Monday, December 23, 2013

Super Easy Last Minute Holiday Cookie - Better for You and Gluten Free!

I am not a baker. Although you may see tantalizing cakes and cookies in my cookbook, on my website, in my blogs, posts and tweets, I am not a baker. What I am is a better-for-you translator and an tireless experimenter with those delicious pieces of sweet heaven called dessert.

I learned long ago that baking takes precise measurement and lots of science. Got it. I write recipes all the time that work well, so I can handle that part of it. What I don't like is spending all that time without getting more than a fleeting reward. If I am going to dedicate a couple of hours or more in the kitchen - I want results. I want it to taste good and give me more than a sugar hangover.

So, two things that I can guarantee my baked goods possess. Really great taste and nutrition. I work hard to take things OUT of baked goods that are not necessary. That's the experimentation part of  baking for me. Its difficult. (I hear my mother's voice, "If at first you don't succeed, try try again.) So when I take things OUT like fat, sugar, calories, preservatives, I have to put good-for-us ingredients IN.

Like these super duper easy cookies. Six ingredients! Just six, but boy-oh-boy do they sing when combined with a dip in a pool of really dark chocolate. In less than an hour you can have chewy, nutty, coconutty dreams. Just add another thirty or so minutes for the dunk in chocolate. Kids love them, you'll love them and guests will too. Best of all, you can feel good about eating one and serving one to others. Less sugar, less fat, nutrition from nuts, and more taste from a super delicious treat. They are pretty, too!

Orange Almond Snowballs

Makes about 36 cookies

16 OZ Unsweetened Coconut (find this at Whole Foods, Speciality or International Market)
1 Cup Toasted Sliced Almonds
3/4 Cup Raw Fine Sugar
2 Tsp Orange Zest
1/4 Tsp Fine Sea Salt
5 Large Egg Whites

Step One
Preheat the oven to 325F. Combine the coconut, almonds, sugar, zest, salt in a large bowl. Add in the egg whites and mix well.

Step Two
Drop heaping tablespoons of the mixture onto 2 parchment or silpat lined baking sheets. They won't spread, so you can place them about an inch apart.

Step Three 
Bake for about 20 minutes or until the edges brown. Let them remain on the cookie sheet for a few minutes until they can be removed with a spatula and placed on a wire rack to cool.

To make them Chocolate Snowballs:
While the cookies are cooling, melt 8 oz of dark chocolate, (at least 60%) over very low heat in a saucepan. Dip the cookie bottoms in the chocolate and set aside to allow the chocolate to cool and harden.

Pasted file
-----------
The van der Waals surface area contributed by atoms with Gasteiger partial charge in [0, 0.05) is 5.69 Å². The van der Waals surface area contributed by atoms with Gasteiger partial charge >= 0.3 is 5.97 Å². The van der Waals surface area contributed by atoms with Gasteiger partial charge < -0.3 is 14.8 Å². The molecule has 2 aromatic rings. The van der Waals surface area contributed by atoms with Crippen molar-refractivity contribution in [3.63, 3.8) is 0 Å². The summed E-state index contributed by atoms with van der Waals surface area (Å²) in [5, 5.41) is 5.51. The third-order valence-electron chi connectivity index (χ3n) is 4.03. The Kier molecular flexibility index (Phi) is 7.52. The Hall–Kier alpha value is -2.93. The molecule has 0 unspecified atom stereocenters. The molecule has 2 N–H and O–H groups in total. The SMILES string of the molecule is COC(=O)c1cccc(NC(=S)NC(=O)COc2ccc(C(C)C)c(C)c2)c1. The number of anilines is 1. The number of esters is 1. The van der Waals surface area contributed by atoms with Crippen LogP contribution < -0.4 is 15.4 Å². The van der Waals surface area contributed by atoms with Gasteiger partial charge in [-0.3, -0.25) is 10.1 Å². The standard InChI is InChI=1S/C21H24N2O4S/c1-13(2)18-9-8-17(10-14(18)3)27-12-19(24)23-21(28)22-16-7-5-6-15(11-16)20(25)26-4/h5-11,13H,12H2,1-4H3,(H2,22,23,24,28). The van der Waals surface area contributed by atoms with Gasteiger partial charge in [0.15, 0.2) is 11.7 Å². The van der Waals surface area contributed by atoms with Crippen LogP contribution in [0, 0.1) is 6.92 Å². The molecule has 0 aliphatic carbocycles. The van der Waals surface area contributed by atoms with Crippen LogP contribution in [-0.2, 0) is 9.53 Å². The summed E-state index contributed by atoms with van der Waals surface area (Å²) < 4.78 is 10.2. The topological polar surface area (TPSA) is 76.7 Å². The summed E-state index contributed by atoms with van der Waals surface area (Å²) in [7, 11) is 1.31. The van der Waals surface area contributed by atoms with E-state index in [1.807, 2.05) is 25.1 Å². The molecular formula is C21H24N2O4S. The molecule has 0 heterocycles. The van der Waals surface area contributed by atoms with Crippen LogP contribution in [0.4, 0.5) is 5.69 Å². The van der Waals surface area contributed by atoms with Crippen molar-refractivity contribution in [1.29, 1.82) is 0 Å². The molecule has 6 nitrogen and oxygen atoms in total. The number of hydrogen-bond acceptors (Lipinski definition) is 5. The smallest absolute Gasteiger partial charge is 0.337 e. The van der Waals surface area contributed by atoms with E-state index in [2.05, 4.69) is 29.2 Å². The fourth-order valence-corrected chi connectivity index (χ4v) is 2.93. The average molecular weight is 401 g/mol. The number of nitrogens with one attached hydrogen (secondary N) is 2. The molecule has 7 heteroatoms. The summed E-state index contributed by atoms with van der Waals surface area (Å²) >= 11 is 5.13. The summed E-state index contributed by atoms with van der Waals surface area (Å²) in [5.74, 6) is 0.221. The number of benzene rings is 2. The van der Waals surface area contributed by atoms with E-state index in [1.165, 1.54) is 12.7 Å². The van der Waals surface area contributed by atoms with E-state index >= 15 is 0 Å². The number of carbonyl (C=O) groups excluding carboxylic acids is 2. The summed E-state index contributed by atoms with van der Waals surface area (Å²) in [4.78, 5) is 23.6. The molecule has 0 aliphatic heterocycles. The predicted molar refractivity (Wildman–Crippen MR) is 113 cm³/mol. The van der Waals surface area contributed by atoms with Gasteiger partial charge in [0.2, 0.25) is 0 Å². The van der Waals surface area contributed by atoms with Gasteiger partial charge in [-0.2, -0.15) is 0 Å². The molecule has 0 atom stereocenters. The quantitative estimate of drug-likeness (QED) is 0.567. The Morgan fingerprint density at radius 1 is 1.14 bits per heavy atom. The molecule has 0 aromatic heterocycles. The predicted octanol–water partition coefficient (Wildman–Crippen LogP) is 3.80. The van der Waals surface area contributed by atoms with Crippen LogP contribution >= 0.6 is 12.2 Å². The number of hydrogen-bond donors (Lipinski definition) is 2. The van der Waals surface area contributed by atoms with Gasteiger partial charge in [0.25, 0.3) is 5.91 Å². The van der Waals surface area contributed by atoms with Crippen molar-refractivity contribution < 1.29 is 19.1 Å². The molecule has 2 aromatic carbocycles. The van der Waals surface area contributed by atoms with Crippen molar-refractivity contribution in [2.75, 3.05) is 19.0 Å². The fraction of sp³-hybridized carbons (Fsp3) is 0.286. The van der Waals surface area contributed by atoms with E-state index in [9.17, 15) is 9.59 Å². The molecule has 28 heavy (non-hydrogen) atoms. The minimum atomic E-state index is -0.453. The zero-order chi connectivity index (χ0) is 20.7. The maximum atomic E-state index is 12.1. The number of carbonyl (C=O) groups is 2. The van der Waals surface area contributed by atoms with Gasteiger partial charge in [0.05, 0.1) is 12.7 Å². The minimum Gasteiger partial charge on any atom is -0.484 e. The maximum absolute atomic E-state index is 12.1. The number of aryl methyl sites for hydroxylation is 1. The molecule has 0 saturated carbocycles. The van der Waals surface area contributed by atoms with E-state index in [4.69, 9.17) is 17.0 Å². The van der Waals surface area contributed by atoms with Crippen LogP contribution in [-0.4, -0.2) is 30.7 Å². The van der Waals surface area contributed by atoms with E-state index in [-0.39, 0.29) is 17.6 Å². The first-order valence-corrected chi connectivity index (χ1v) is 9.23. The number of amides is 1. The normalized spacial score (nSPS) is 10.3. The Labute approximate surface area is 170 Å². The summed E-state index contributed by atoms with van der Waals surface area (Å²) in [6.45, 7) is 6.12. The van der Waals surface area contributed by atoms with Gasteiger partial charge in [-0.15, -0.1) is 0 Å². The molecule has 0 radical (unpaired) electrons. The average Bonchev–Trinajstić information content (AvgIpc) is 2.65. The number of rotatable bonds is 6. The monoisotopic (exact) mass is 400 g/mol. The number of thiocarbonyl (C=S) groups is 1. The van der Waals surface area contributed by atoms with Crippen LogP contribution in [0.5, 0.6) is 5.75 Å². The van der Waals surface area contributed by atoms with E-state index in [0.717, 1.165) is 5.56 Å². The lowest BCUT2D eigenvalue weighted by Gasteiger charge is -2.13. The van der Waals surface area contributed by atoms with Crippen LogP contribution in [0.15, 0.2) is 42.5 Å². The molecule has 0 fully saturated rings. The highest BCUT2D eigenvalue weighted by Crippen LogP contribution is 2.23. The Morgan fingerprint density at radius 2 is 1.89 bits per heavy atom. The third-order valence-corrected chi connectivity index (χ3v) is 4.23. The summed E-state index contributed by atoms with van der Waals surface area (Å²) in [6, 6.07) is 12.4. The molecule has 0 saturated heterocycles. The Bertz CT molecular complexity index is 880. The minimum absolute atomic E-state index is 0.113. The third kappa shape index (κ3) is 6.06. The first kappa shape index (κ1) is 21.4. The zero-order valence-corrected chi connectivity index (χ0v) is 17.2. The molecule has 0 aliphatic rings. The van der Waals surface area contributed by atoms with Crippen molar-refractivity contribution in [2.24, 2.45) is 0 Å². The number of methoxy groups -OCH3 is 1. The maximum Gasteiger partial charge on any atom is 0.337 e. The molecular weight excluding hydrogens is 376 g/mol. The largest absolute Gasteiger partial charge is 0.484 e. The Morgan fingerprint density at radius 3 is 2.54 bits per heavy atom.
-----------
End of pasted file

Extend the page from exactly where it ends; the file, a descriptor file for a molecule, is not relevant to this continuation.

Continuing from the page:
Monday, December 16, 2013

How to Make a Creamy Soup, Without Cream!

Yes, there is creamy soup without cream. It tastes better than the tongue-coating-viscous creations made by my French colleagues. (Heresy!! But true.) Plus, it allows you to leave the table without feeling like a food coma is immeninent.

Why do we put ourselves through the swallowing the basket ball phenomenon?  At a recent dinner party, I was served an creamy artichoke soup that was "french-style". When the first bite bathed my tongue in fat, I knew. It was NOT a cream-of-artichoke soup. Au contraire, mon amie! It was a cream-of-cream soup. Just the faintest whisper of veggie taste in the bowl. What sadness! What travesty to a fabulous artichoke, full of green rich earthy flavor, tons of fiber and lots of Vitamin C, Vitamin K, Folate, Magnesium, Potassium, Copper and Manganese. 

Creamy soup can be a celebration of veggies. Bright tastes, gorgeous colors, lively layers of flavor with a final pop of delicious herbs and spices. You might even call them...the Super Models of the Food World. 

Oh yes, you can create a creamy soup that not only looks good, but has tons of flavor and lots of healthy bennies for you, too! Three simple steps and that's it. I'm sharing my Parsnip Soup recipe this week. But you don't have to use parsnips. You can use whatever veggie you want to make this yummy, beautiful and rich, rich, rich soup. Just follow the directions below. Your family and friends will think YOU are the super model.